UBC Faculty Research and Publications

Characteristics of angular precision and dilution of precision for optical wireless positioning Bergen, Mark; Arafa, Ahmed Tarek; Jin, Xian; Klukas, Richard; Holzman, Jonathan F. 2015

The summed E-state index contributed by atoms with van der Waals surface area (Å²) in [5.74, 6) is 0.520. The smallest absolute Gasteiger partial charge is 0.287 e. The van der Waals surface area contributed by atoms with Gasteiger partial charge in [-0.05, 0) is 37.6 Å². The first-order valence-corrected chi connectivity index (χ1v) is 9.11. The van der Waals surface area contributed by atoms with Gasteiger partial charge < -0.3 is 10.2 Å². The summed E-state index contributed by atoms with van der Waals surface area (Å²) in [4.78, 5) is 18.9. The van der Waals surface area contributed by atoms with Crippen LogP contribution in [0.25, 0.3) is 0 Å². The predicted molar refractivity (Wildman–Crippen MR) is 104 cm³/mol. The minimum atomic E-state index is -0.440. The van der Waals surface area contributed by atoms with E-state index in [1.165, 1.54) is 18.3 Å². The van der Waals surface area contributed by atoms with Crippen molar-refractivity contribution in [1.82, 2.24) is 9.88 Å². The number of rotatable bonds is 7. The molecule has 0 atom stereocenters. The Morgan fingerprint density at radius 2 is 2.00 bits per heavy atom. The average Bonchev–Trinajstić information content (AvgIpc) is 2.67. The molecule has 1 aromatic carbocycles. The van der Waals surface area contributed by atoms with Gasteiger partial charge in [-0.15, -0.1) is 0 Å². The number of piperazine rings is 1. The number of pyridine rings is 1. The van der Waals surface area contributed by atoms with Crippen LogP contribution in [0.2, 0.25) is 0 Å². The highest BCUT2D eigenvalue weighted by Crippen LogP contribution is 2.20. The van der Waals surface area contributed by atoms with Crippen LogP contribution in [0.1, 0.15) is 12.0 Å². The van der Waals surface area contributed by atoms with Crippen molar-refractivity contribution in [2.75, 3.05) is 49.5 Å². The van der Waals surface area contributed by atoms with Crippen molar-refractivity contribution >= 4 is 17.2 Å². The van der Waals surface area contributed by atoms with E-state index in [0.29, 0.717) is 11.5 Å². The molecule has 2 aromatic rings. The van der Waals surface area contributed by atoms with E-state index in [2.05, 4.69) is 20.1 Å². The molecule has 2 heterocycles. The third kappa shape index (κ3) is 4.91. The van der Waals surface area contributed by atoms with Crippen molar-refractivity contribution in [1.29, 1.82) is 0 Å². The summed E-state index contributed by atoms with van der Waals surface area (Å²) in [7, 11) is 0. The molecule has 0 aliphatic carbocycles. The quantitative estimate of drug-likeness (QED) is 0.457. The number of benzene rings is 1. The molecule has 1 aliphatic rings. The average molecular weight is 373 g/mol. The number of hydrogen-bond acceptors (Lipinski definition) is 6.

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 Abstract—The challenges of optical wireless positioning are addressed in this work, by a thorough investigation of angle of arrival (AOA) positioning characteristics. The overall positioning precision for AOA positioning is studied in terms of two contributing factors—being angular precision and geometric dilution of precision (DOP). Angular precision is characterized for an optical wireless receiver having an especially wide angular field-of-view (FOV). Geometric DOP is characterized for optical beacons deployed in the form of triangle, square, and hexagon cell geometries. The mean and standard deviation of the positioning errors are extracted from the positioning error distributions for each of the three cell geometries. It is found that the overarching goal to establish low and uniform positioning error distributions can be met by implementing an optical wireless receiver with a wide angular FOV and by implementing the optical beacon geometry with a correspondingly small height-to-side-length ratio. The prospects of these findings are discussed for future optical wireless positioning systems. Index Terms—Angle of arrival, dilution of precision, optical wireless positioning. I. INTRODUCTION PTICAL wireless networks are increasingly attractive implementations for indoor networks. Optical wireless communication (OWC) systems have been shown to support high data rates [1,2], with performance levels that can surpass those of traditional radio-frequency Wi-Fi communication networks [3]. Likewise, Optical wireless location (OWL) systems have been shown to support accurate indoor positioning [4], with performance levels that can surpass those of radio-frequency Wi-Fi positioning networks [3]. OWL systems, in particular, are now emerging as tandem positioning-communication systems or as dedicated positioning systems [5], through rivaling implementations.  The standard OWL implementation is based upon received signal strength (RSS) positioning [6]. An RSS positioning system employs overhead optical beacons, typically comprised of light emitting diode (LED) transmitters, along with a mobile optical wireless receiver, typically consisting of a single photodetector. The optical wireless receiver detects incident optical powers from the distributed optical beacons, and uses a prescribed algorithm to weight these incident optical powers  Manuscript received ##########; revised ################; accepted ###########. Date of publication ##############; date of current version ###########. This work was supported in part by the Natural Science and Engineering Research Council of Canada (NSERC), the Canadian Foundation for Innovation (CFI), and Western Economic Diversification Canada (WD). and estimate its position. The fundamental challenge associated with this RSS positioning comes about from its computation of position estimates directly from the incident optical powers. It has been found by ourselves [5] and others [7] that such positioning, being based on scalar measurements, i.e., incident optical powers, is susceptible to variations in the optical beacon power levels and radiation patterns. Power imbalances between optical beacons can result in the inaccurate weighting of incident optical powers which subsequently leads to increased positioning errors [8].  Given the fundamental challenge facing RSS positioning, and the complexities of synchronization in alternative high-frequency/broadband positioning systems, such as those employing time of arrival [9, 10,11] and time difference of arrival [12,13], there has emerged interest in OWL implementations based upon angle of arrival (AOA) positioning [4]. AOA positioning uses overhead optical beacons, typically comprised of LED transmitters, along with a mobile optical wireless receiver that is capable of measuring the angle of arrival of incident beams arriving from the distributed optical beacons. The optical wireless receiver uses multiple photodetectors, with differing orientations [14] or imaging lenses [15], to measure an AOA vector toward each observable optical beacon—defined in terms of its azimuthal angle, , and polar angle, . The AOA vectors and known coordinates of the optical beacons are used, via triangulation, to estimate the optical wireless receiver position as the intersection point of the AOA vectors. As AOA positioning is fundamentally based upon vectors, the position estimates are independent of the optical beacon power levels and radiation patterns (for reception above a minimum intensity threshold [5]). This approach allows AOA positioning to be insensitive to power imbalances across optical beacon geometries. In this work, the key developmental challenges of AOA-based OWL systems are addressed. The angular precision of the optical wireless receiver is analyzed first through a quantification of AOA error. The geometric dilution of precision (DOP) is then analyzed for various optical beacon geometries. Geometric DOP is a characteristic of AOA-based positioning systems that, to the authors' best knowledge, has The authors are with the Faculty of Applied Science, University of British Columbia, Kelowna, BC V1V 1V7, Canada (e-mail: mark.bergen@alumni.ubc.ca; ahmadarafa@gmail.com; xian.jin@ubc.ca; richard.klukas@ubc.ca; jonathan.holzman@ubc.ca). Characteristics of angular precision and dilution of precision for optical wireless positioning Mark H. Bergen, Student Member, IEEE, Ahmed Arafa, Student Member, IEEE, Xian Jin, Student Member, IEEE, Richard Klukas, Member, IEEE, and Jonathan F. Holzman, Member, IEEE O remained uninvestigated for indoor AOA-based positioning systems. It is found that an optical wireless receiver with a small AOA error across a wide angular field-of-view (FOV) can be deployed with a broadly-distributed optical beacon geometry to yield low and uniform distributions for geometric DOP and three-dimensional (3-D) positioning errors.  The work is organized as follows. Section II characterizes positioning precision, with subsections dedicated to the two contributing factors, being angular precision and geometric DOP. Section III shows results for AOA positioning in OWL systems having various optical beacon geometries. Section IV draws some concluding remarks. II. POSITIONING PRECISION An AOA-based positioning system has a fixed optical beacon geometry and a mobile optical wireless receiver. The optical wireless receiver measures an AOA for each observed optical beacon. The AOA is defined by both an azimuthal angle, , and a polar angle, , in the (x',y',z') coordinates of its body frame. Each AOA defines a line of position (LOP), as a vector, directed from the optical beacon to the optical wireless receiver. The LOPs are used to triangulate the optical wireless receiver's position, as the intersection of all the LOPs, in the (x,y,z) coordinates of the global frame. If the body frame orientation is known, with respect to the global frame, triangulation is applied using two or more optical beacons. If the body frame orientation is unknown, with respect to the global frame, triangulation is applied using three or more optical beacons. Note that positioning with greater numbers of optical beacons yields improved positioning performance. Precision for AOA positioning is dictated by the angular precision of the optical wireless receiver and the geometric DOP of the optical beacon geometry. In Section IIA, angular precision is quantified by the AOA error, a, which is shown to be constant over a range of azimuthal and polar angles. In Section IIB, geometric DOP(x,y,z) is analyzed according to its definition—as the ratio of the positioning error distribution, p(x,y,z), in the (x,y,z) coordinates of the global frame, to the constant AOA error, a [16,17]. Thus, precision for AOA positioning is quantified by the positioning error distribution,   ),,(DOP),,( ap zyxzyx  ,            (1)  where the position of the optical wireless receiver is defined in the global frame by the coordinates (x,y,z). The multiplicative factors in (1) can be visualized with Figs. 1(a) and (b). The finite AOA error, a, manifests itself as an LOP cone, rather than an ideal LOP line/vector, emanating from each optical beacon. The intersecting volume of the LOP cones defines the optical wireless receiver's position estimate (as the centre of the volume) and positioning error (as the statistical side-length of the volume). With this visualization, the optical wireless receiver's positioning error is a function of its position, with respect to the optical beacons. For example, in Fig. 1(a), the optical wireless receiver's position is such that it observes optical beacons with a narrow separation. This has relatively parallel LOPs, which yield a large intersecting volume and large positioning error. In contrast, the optical wireless receiver's position in Fig. 1(b) is such that it observes optical beacons with a wide separation. This has relatively orthogonal LOPs, which yield a small intersecting volume and small positioning error. In general, the geometry-dependent weighting factor that transforms the finite AOA error, a, to the final positioning error distribution, p(x,y,z), is defined as the geometric DOP distribution, DOP(x,y,z) [16,17].  Given the above factors for positioning errors, it is beneficial to realize AOA positioning with two characteristics: i. the optical wireless receiver should maintain a small AOA error over a wide angular FOV; ii. the optical beacon geometry should exhibit a low and uniform geometric DOP distribution. These characteristics are addressed in the following subsections. Subsection IIA characterizes the angular precision of the optical wireless receiver, quantified by the AOA error, and subsection IIB characterizes the geometric DOP distribution of the optical beacon geometry.   (a)  (b) Fig. 1.  Schematics are shown for AOA positioning via (a) triangulation using optical beacons at a narrow separation and (b) triangulation using optical beacons at a wide separation. The system is subject to a finite AOA error, which is illustrated as LOP cones in the figures. The intersecting volume of the LOP cones defines a position estimate at (x,y,z) (as the centre of the volume) and a positioning error (as the statistical side-length of the volume).  A. Characterization of angular precision In this study, the optical wireless receiver is operated over azimuthal and polar angles with negligible systematic errors, i.e., negligible distortion from imaging aberrations, such as coma or astigmatism, making angular precision and accuracy equivalent. Angular precision is quantified here as the AOA error, a, in (1), and it is the statistical difference between measured and true values for the azimuthal and polar angles. The AOA error should be as low as possible over as wide of an angular FOV as possible. Our prior work has shown that this need can be met with an optical wireless receiver using a wide-angular-FOV microlens formed by an electro-dispensing process [15]. In this process, a UV-curable polymer microdroplet is dispensed in a filler solution, through a metal needle tip, onto a glass plate, and the voltage on the metal needle tip is varied to tune the microdroplet shape via electrowetting [18]. When the desired shape is achieved, the microdroplet is solidified into a microlens by UV curing. Details of the process are shown elsewhere [18]. For this study, electro-dispensing is used to form a high-contact-angle microlens with a wide angular FOV. A scanning electron microscope (SEM) image of the microlens is shown in Fig. 2(a). The microlens and its glass plate are positioned above an image sensor, with the microlens facing the image sensor. The distance between the microlens and image sensor is adjusted to have collimated light (from a distant source) focus on the plane of the image sensor. The focal spot diameter on the image sensor is approximately 30 µm. This focal spot diameter is deemed to be acceptable for the 6×6 µm2 CMOS pixels of the image sensor—as smaller focal spot diameters cause pixelation and increase quantization errors in images. An SEM image of the CMOS pixels is shown in Fig. 2(b).  To quantify the AOA error of the optical wireless receiver, the receiver is positioned in a testbed having optical beacons distributed over a range of azimuthal, , and polar, , angles. The optical wireless receiver acquires images of the optical beacons, with each optical beacon forming a focal spot on the image sensor. The precise location of each circular focal spot is recorded, as defined by the geometric mean (i.e., centre) of the intensity profile, on Cartesian coordinates (xIS,yIS) that have axes aligned to the centre of the microlens. The optical wireless receiver yields an estimated azimuthal angle,IS = arctan(yIS/xIS) – 180°, and estimated polar angle,IS ≈ k(xIS2 + yIS2)1/2, where k is a proportionality constant. These angles are estimates of the true azimuthal angle,≈IS = arctan(yIS/xIS) – 180°,          (2) and the true polar angle, ≈IS ≈ k(xIS2 + yIS2)1/2.          (3) The AOA angle characterization is shown in Fig. 3. In Fig. 3(a), the estimated azimuthal angle, IS, and azimuthal angle error,  = IS, are seen on respective left and right axes versus the true azimuthal angle, . In Fig. 3(b), the estimated polar angleIS, and polar angle error, = IS - , are seen on respective left and right axes versus the true polar angle, . In this study, deviations from linearity, seen by ≈IS and ≈IS, and random measurement errors, seen by  and , are tolerable within an AOA error (standard deviation) of a ≈ 1°. The estimated azimuthal angle on the left axis of Fig. 3(a) shows the desired linear relationship, i.e.,IS ≈ , for all , with  > 3°, and the azimuthal angle error on the right axis has a standard deviation within the AOA error of a ≈ 1°. For  < 3°, the optical beacon is nearly overhead, and it is difficult to define  from the focal spot on the image sensor due to pixelation. The estimated polar angle on the left axis of Fig. 3(b) shows the desired linear relationship, i.e.,IS ≈ , for all , with  < 60°, and the polar angle error on the right axis has a standard deviation within the AOA error of a ≈ 1°. For  > 60°, the optical beacon is imaged at an oblique angle and comatic aberration [15] degrades the linearity between  and I. While it is not seen here, asymmetry in the microlens can introduce astigmatic aberration to degrade the linearity between  and IS. Overall, effective imaging is seen for 0° ≤  ≤ 360° and 3° ≤  ≤ 60° (for an angular FOV of roughly 120°).                          (a)              (b) Fig. 2.  SEM images are shown of the (a) microlens that is positioned above the image sensor and (b) CMOS pixels arrayed across the image sensor. The microlens in (a) has a diameter of 500 μm. A visual depiction of the approximate focal spot size is represented in (b) by the dashed/shaded circle.   (a)  (b) Fig. 3.  Characterizations are shown of the (a) estimated azimuthal angle, IS, and azimuthal angle error,= IS - , on the left and right axes, respectively, versus the true azimuthal angle, , and (b) estimated polar angle, IS, and polar angle error,= IS - , on the left and right axes, respectively, versus the true 200mm 200 mmwide-FOV microlens ultrawide-FOV microlenspolar angle, . Estimated azimuthal and polar angles are depicted by solid and hollow circles inside and outside the angular FOV, respectively. Best-fit lines are applied to angles inside the angular FOV.  B. Characterization of geometric dilution of precision (DOP) The geometric DOP distribution in this subsection is a geometry-dependent weighting factor that transforms the finite AOA error, a, to the overall positioning error distribution, p(x,y,z). Although equivalent in definition to position DOP, which is most often discussed in trilateration systems [16], the term geometric DOP is used here due to the absence of time-based measurements. The geometric DOP distribution is     ap1T),,(])[(tr),,(DOP zyxHHzyx   ,     (4) where tr[∙] is the trace operator, [∙]T is the transpose operator, H is the geometric design matrix, and p(x,y,z) is the positioning error distribution. For 3-D positioning, least-squares is used to estimate the (x,y,z) position by minimizing the measurement residuals (difference between the observed measurements and the measurements adjusted to yield a unique solution), this yields the positioning error distribution, p(x,y,z), seen in (2). The primary assumption here is that the covariance of the measurements in  and  are equal. It is seen from (4) that DOP is defined by the geometric design matrix, H, which is formulated according to the global frame coordinates in Fig. 1(a). The optical wireless receiver is positioned at an arbitrary position, (x,y,z), and there exist optical beacons at global coordinates defined by (xi,yi,zi), with optical beacons indexed according to i = 1, 2, ..., n. The azimuthal angle, i, and polar angle, i, are measured as the AOA toward the ith optical beacon. These angles are related to the optical wireless receiver position at (x,y,z) by          iiixxyyarctan ,         (5)  and          ||arctaniiizzr ,        (6)  where         22 )()( iii yyxxr  .             (7)  In addition, the distance from the optical wireless receiver at (x,y,z) to the optical beacon at (xi,yi,zi) is given by      222 )()()( iiii zzyyxxR  .          (8)  The geometric design matrix, H, is created from a linearization of the system equations (5) through (8), by forming partial derivatives of i and i with respect to x, y, and z. The partial derivatives of i in (5) define the azimuthal geometric design matrix, H, according to      zyxzyxzyxzyxzyxHnnniiini::::::::1111.         (9)  The partial derivatives of i in (6) define the polar geometric design matrix, H, according to     zyxzyxzyxzyxzyxHnnniiini::::::::1111.       (10)  The geometric design matrix, H, is then defined as augmented azimuthal and polar geometry matrices, according to                 zyxHzyxHHnini::::11,     (11)      22222221121111211112222211211)(||)(||:::)(||)(||:::)(||)(||0)()(:::0)()(:::0)()(nnnnnnnnnniiiiiiiiiinnnniiiiRrRryyzzRrxxzzRrRryyzzRrxxzzRrRryyzzRrxxzzrxxryyrxxryyrxxryyH .        (12)  The geometric DOP distribution is then calculated using H within (4). Note that positioning with n optical beacons yields 2n rows in the H matrix and an increasingly overdetermined H matrix yields lower DOP(x,y,z) and p(x,y,z) values—as expected for the least squares algorithm with increasing redundancy in the measurement space. III. POSITIONING RESULTS  The characterizations of angular precision and geometric DOP in the prior section quantify the positioning errors for distributions of optical beacons. The optical beacons can be arranged in a single cell [5] or in a periodic array of such cells [13]. In this study, the individual cells are analyzed with optical beacons distributed in (equilateral) triangle, square, and hexagon geometries, as it is only these polygonal geometries that can form regular tessellations, i.e., periodic arrays [13]. The results of this study can be applied to the case of periodic arrays of cells, if desired, by considering that the positioning error distribution of a periodic array of cells can only improve upon that of the single cell. The cells that are analyzed have their optical beacons arranged in the triangle, square, and hexagon geometries shown in Figs. 4(a), (b), and (c), respectively. For a fair comparison, the area density of the optical beacons, being equivalent to the optical power per unit area, is made equal for the three cell geometries. Thus, the triangle, square, and hexagon cell geometries distribute their 1/2, 1, and 2 optical beacons, indicated by the sums of the areas shaded in blue in Fig. 4, over areas of ½∙a2, 1∙a2 and 2∙a2, respectively, where a is the side-length of the square cell geometry. The positioning error distribution,p(x,y,z=0), and geometric DOP distribution, DOP(x,y,z=0), are shown in Figs. 5(a), (b), and (c), for the respective triangle, square, and hexagon cell geometries, given an AOA error of a = 1° and a = 100 cm. The origin of the global frame coordinate system, (x=0,y=0,z=0), is at the centre of each cell geometry, with the optical beacons at a height z = h = 100 cm, and the optical wireless receiver is rastered across the z = 0 plane to form the positioning error distributions according to (4). A comparison is carried out on the three cell geometries to identify a positioning error distribution with low magnitudes and good uniformity. For the triangle cell geometry results in Fig. 5(a), the red/yellow colouring and deep undulations of the positioning error distribution suggest that this geometry results in positioning errors with high magnitudes and poor uniformity. This observation is corroborated by the large mean, i.e., expectation value, E[P(x,y,z=0)] = 2.65 cm, and large standard deviation, STD[p(x,y,z=0)] = 0.095 cm, for the positioning error distribution. For the square cell geometry results in Fig. 5(b), the green/blue colouring and moderate undulations of the positioning error distribution suggest that this geometry results in positioning errors with average magnitudes and average uniformity. This observation is corroborated by the moderate mean, i.e., expectation value, E[P(x,y,z=0)] = 2.26 cm, and moderate standard deviation, STD[p(x,y,z=0)] = 0.066 cm, across the positioning error distribution. For the hexagon cell geometry results in Fig. 5(c), the dark blue colouring and shallow undulations of the positioning error distribution suggest that       (a)              (b)            (c) Fig. 4. Optical beacons are shown for the (a) triangle cell geometry, with a side-length of 2½/3¼a, (b) square cell geometry, with a side-length of a, and (c) hexagon cell geometry, with a side-length of 2/3¾a. Optical beacons are shown as circles, with the fraction of each optical beacon being applicable to the given cell geometry shaded in blue. The three cell geometries have an equal area density, corresponding to one optical beacon per area of a2.  this geometry forms positioning errors with low magnitudes and good uniformity. This observation is corroborated by the small mean, i.e., expectation value, E[P(x,y,z=0)] = 1.87 cm, and small deviation, STD[p(x,y,z=0)] = 0.053 cm, across the positioning error distribution. The mean and standard deviation of the positioning errors for the three cell geometries are summarized in Table I, for the prior configuration with h = a = 100 cm. From the trends seen here, the hexagon cell geometry is found to yield the most favourable positioning error distribution, because of its small mean and small standard deviation. The benefits of the hexagon cell geometry come about from the requirement for an equal area density of optical beacons—which favours the close-pack nature of the hexagon cell geometry. Having an equal number of optical beacons per unit area forces the optical beacons within the close-packed geometry to be spread apart, compared to the spacings of the other two geometries, and this spreading benefits AOA positioning. For the hexagon cell geometry the optical wireless receiver images the spread optical beacons with LOPs that are more orthogonal, compared to those of the other two geometries, and this yields reduced values for the geometric DOP and positioning error. In general, the characteristics of the positioning error distributions for the three cell geometries will depend upon the ratio of the optical beacon geometry's height, h, to side-length, a, and the h/a values that can be implemented will depend upon the angular FOV of the specific optical wireless receiver used. With this in mind, the mean and standard deviation of the positioning error distribution,p(x,y,z=0), and geometric DOP distribution, DOP(x,y,z=0), are extracted for the three cell geometries and displayed in Fig. 6, as a function of the h/a ratio. In Fig. 6(a), the mean of the positioning error distribution, E[P(x,y,z=0)], and geometric DOP distribution, E[DOP(x,y,z=0)], are shown. It is seen that there is a general trend for the mean values to increase with the h/a ratio. (A slight decrease in the mean values is seen for h/a < 0.25, although such a regime is deemed to be impractical and not of interest to this investigation.) The increase in mean values is because positioning error increases along with the height of the optical beacons, as expected due to the increasing intersecting volume of the LOP cones in Fig. 1 resulting from an increasing height. In Fig. 6(b), the standard deviation of the positioning error distribution, STD[p(x,y,z=0)], and geometric DOP distribution, STD[DOP(x,y,z=0)], are shown. It is seen that there is an optimal window over which small and uniform positioning error standard deviations are achieved for the triangle, square, and hexagon cell geometries. The optimal window is shown in Figs. 6(a) and (b), as h/a ratios ranging from approximately 0.5 to 2.0. The overarching goal to establish a low and uniform positioning error distribution leads to design constraints for the optical beacon geometry and the optical wireless receiver. According to Fig. 6(a), the optical beacon geometry should be implemented with an h/a ratio that is as small as possible, to form a low positioning error distribution, and it should be implemented within the optimal window for the h/a ratio in Fig. 6(b), to form a uniform positioning error distribution. With the above design constraints in mind, the optical wireless receiver should be implemented with as wide an angular FOV as possible. This is because the angular FOV of the optical wireless receiver defines the minimum allowable h/a ratio below which the optical wireless receiver is not able to image all optical beacons in the geometry. The minimum allowable h/a ratio is defined here, conservatively, by the condition for imaging at the extremes of each cell geometry—with the optical wireless receiver imaging an optical beacon in the corner while it is positioned in the opposite corner. It can be shown that the minimum allowable h/a ratio is given by 1/tan(FOV/2), 2½/tan(FOV/2), and 2/tan(FOV/2), for the triangle, square, and hexagon cell geometries, respectively. Given the above design constraints, Figs. 6(a) and (b) identify the minimum h/a ratios for the 120° angular FOV of the developed optical wireless receiver. The minimum h/a ratios are 0.58, 0.82, and 1.15 for the triangle, square, and hexagon cell geometries, respectively. The three optical beacon geometries, with these minimum h/a ratios, yield a similar mean for the positioning error distribution, E[P(x,y,z=0)] ≈ 1.8 cm, and a similar standard deviation for the positioning error distribution, STD[p(x,y,z=0)] ≈ 0.05 cm. The main consideration for selecting one of the three geometries would be that they achieve these same strong performance levels with optical beacons spread over differing areas. The other consideration worth noting is that these strong performance levels are a direct result of the wide angular FOV of the optical wireless receiver. If the angular FOV is reduced to 60°, the standard angular FOV for an optical wireless receiver, the minimum h/a ratios increase to 1.73, 2.45, and 3.46 for the triangle, square, and hexagon cell geometries, respectively. In such cases, it becomes difficult to meet the goal of simultaneously establishing a low and uniform positioning error distribution. In general, it can be concluded that OWL systems should be designed with simultaneous considerations for the optical wireless receiver and the optical beacon geometry. The optical wireless receiver should be implemented with as wide of an angular FOV as possible, and the optical beacon geometry should be implemented with the minimum h/a ratio for the angular FOV of the given optical wireless receiver. The positioning performance of the resulting OWL systems can benefit greatly from these careful considerations.   TABLE I MEAN AND STANDARD DEVIATION OF THE POSITIONING ERROR DISTRIBUTION FOR THE THREE CELL GEOMETRIES Positioning error distribution (h = a = 100 cm) Cell geometry Mean, E[σP(x,y,z=0)] [cm] Standard deviation, STD[σP(x,y,z=0)] [cm] Triangle 2.65 0.095 (3.6% of the mean) Square 2.26 0.066 (2.9% of the mean) Hexagon 1.87 0.053 (2.8% of the mean)    (a)    (b)   (c)  Fig. 5.  The positioning error distribution,p(x,y,z=0), and geometric DOP distribution, DOP(x,y,z=0), are shown for an optical wireless receiver rastered across the z = 0 plane, with optical beacons arranged in the (a) triangle cell geometry, (b) square cell geometry, and (c) hexagon cell geometry. The global frame coordinate axes, i.e., (x=0,y=0,z=0), are defined in the centre of the cell geometries. The optical beacons, represented by hollow circles, are configured with a =100 cm, at a height z = h = 100 cm above the plane of positioning.  (a)  (b) Fig. 6.  The (a) mean of the positioning error distribution, E[p(x,y,z=0)], and geometric DOP distribution, E[DOP(x,y,z=0)], and (b) standard deviation of the positioning error distribution, STD[p(x,y,z=0)], and geometric DOP distribution, STD[DOP(x,y,z=0)], for the triangle (red), square (green), and hexagonal (blue) cell geometries, shown as a function of the normalized height-to-side-length ratio, h/a, between the optical beacons and optical wireless receiver. The optimal window for the h/a ratio is shown to be between 0.5 and 2.0. Vertical markers are shown for the minimum h/a ratios for the triangle (red), square (green), and hexagonal (blue) cell geometries. IV. CONCLUSIONS This work presents design considerations for optical wireless systems carrying out AOA-based positioning. Angular precision (pertaining to the optical wireless receiver) and geometric DOP (pertaining to the overall optical wireless system) were studied. An optical wireless receiver with a wide angular FOV was applied, and its angular precision was characterized. Various optical beacon cell geometries were formed, being triangular, square, and hexagonal, and their geometric DOP distributions were characterized. For each geometry, the mean and standard deviation of the positioning errors were extracted from the positioning error distribution. It was found that low and uniform positioning error distributions can be achieved with an optical wireless receiver having a wide angular FOV and an optical beacon geometry with a small height-to-side-length ratio. The presented observations and conclusions can support the design and implementation of future optical wireless systems. ACKNOWLEDGMENT The authors would also like to thank Blago Hristovski. REFERENCES [1] K. Wang, A. Nirmalathas, C. 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